Jonathan, Dominique and Raquel all participated in the workshop. All three decided to cross the myriad of barriers established to marginalize young people from health care. They overcame the embarrassment and the paradoxical stigma against sexuality despite its grotesque hype in the media and teen social networks. They overcame confusing gender messages: the voices that told her she shouldn’t protect herself or she’d be considered a whore; the voices that told him that a real man doesn’t wear condoms. They overcame cultural and religious norms that they saw as contradictory to the reality of their lives: the mandate that she not use birth control, the necessity that he stay on the down-low and not acknowledge that he is a man who has sex with other men. They overcame linguistic barriers, questions of identity and empowerment, fear, cash flow, acknowledging that there is even a problem to be addressed … the list goes on. They somehow managed to surmount all those barriers as they walked into clinic that day.
Started in 1995 in response to a lack of services for teens, Teen Tuesday Clinic is a vital access point for teen health care both for the services it provides and also for the manner in which those services are delivered. When we talk about teens, it isn’t enough for health care to just exist—it has to be tailored to meet their needs, their developmental stage, and their level of health literacy. Teen Tuesday Clinic is designed to defy everything that teens think they know about health care. Services are delivered without cost to the teen, attendance is confidential, and both Huckleberry staff and our Marin Community Clinic (MCC) medical partners are distinctly “teen friendly.”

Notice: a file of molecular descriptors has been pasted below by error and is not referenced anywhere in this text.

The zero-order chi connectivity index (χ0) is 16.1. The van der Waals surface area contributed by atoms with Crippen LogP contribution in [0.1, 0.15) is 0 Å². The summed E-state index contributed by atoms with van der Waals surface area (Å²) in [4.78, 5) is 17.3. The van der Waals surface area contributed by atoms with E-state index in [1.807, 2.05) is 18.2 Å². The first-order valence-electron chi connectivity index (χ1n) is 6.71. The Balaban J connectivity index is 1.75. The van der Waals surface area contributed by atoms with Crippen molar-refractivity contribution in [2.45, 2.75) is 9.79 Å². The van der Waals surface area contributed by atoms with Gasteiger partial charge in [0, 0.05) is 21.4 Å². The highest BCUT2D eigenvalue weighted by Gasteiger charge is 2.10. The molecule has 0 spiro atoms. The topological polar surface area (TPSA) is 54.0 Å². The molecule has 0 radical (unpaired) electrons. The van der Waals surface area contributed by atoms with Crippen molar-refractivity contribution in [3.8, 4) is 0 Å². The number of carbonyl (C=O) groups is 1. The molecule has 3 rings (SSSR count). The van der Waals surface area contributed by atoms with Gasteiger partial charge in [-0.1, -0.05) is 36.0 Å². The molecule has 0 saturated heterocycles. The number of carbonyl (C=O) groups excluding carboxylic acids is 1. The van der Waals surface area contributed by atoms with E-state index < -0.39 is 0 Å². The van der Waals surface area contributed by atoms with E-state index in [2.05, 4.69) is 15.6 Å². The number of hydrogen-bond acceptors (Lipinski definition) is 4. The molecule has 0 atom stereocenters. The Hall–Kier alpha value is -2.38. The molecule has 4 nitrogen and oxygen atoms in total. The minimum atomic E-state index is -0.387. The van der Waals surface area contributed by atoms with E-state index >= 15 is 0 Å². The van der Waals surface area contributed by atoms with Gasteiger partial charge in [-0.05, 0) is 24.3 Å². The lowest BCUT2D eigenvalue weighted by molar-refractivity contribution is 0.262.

The waiting room is filled with educational games (Shoots & Ladders transformed into substance abuse trivia; Jenga reinvented with STI questions). The television displays a steady stream of films based on stories written by teens for teens. The issues are relevant: eating disorders, domestic violence, and sexual decision making, all explored through the teen mind and teen voice. Reading materials come from sources evaluated specifically for use with adolescents. MCC medical personnel know how to speak to teens so they’ll listen, and more importantly, how to listen to teens so they will talk. On some days, a stranger wouldn’t know if this was a clinic or a really cool youth hang-out spot. That’s the point.
After 15 years of Teen Tuesday, we’ve learned some lessons:
Health care access for teens is complex. Access is more than just existence. Access means it is safe and confidential. There is trust and respect. Otherwise, your service might as well not exist in the eyes of teens.
Ask questions. Teens don’t often offer up that vital piece of information unless you ask for it.
Give permission to admit missteps. The missteps are clues to what a teen needs, and if we don’t allow them to admit those faults in a safe space, we won’t ever learn about the underlying issues.
Teen communication networks are key. Jonathan, Dominique and Raquel were three students in three separate classes. But they knew each other, they talked about what was going on in their workshop, and they came to clinic together.
Social norms are powerful. They are one of the most influential impacts on adolescent behavior. If we want teens to take care of themselves and make healthy decisions, we have to create an entire teen culture that ascribes to that value. “Teen friendly” access points bring in more teens, and more teens start shaping new social norms.